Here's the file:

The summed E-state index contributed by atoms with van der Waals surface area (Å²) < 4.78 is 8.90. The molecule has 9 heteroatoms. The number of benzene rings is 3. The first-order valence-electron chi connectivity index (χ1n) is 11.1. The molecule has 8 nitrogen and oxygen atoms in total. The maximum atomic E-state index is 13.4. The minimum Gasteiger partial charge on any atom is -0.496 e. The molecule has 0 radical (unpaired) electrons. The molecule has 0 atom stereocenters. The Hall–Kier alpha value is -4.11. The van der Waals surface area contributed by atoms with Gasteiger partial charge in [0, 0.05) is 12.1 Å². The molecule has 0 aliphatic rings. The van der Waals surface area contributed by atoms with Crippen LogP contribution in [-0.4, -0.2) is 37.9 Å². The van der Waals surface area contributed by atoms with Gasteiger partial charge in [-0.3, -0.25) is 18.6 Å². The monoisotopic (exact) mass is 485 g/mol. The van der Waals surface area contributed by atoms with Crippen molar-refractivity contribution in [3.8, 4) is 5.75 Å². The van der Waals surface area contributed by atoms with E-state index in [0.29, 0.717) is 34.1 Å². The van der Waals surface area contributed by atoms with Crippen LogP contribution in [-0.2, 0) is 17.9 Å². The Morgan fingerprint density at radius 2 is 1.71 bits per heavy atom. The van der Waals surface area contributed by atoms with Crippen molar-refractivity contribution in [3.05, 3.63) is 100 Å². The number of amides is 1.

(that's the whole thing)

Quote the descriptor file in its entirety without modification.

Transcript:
The summed E-state index contributed by atoms with van der Waals surface area (Å²) < 4.78 is 8.90. The molecule has 9 heteroatoms. The number of benzene rings is 3. The first-order valence-electron chi connectivity index (χ1n) is 11.1. The molecule has 8 nitrogen and oxygen atoms in total. The maximum atomic E-state index is 13.4. The minimum Gasteiger partial charge on any atom is -0.496 e. The molecule has 0 radical (unpaired) electrons. The molecule has 0 atom stereocenters. The Hall–Kier alpha value is -4.11. The van der Waals surface area contributed by atoms with Gasteiger partial charge in [0, 0.05) is 12.1 Å². The molecule has 0 aliphatic rings. The van der Waals surface area contributed by atoms with Crippen LogP contribution in [-0.4, -0.2) is 37.9 Å². The van der Waals surface area contributed by atoms with Gasteiger partial charge in [-0.3, -0.25) is 18.6 Å². The monoisotopic (exact) mass is 485 g/mol. The van der Waals surface area contributed by atoms with Crippen molar-refractivity contribution in [3.8, 4) is 5.75 Å². The van der Waals surface area contributed by atoms with E-state index in [0.29, 0.717) is 34.1 Å². The van der Waals surface area contributed by atoms with Crippen LogP contribution in [-0.2, 0) is 17.9 Å². The Morgan fingerprint density at radius 2 is 1.71 bits per heavy atom. The van der Waals surface area contributed by atoms with Crippen molar-refractivity contribution in [3.05, 3.63) is 100 Å². The number of amides is 1.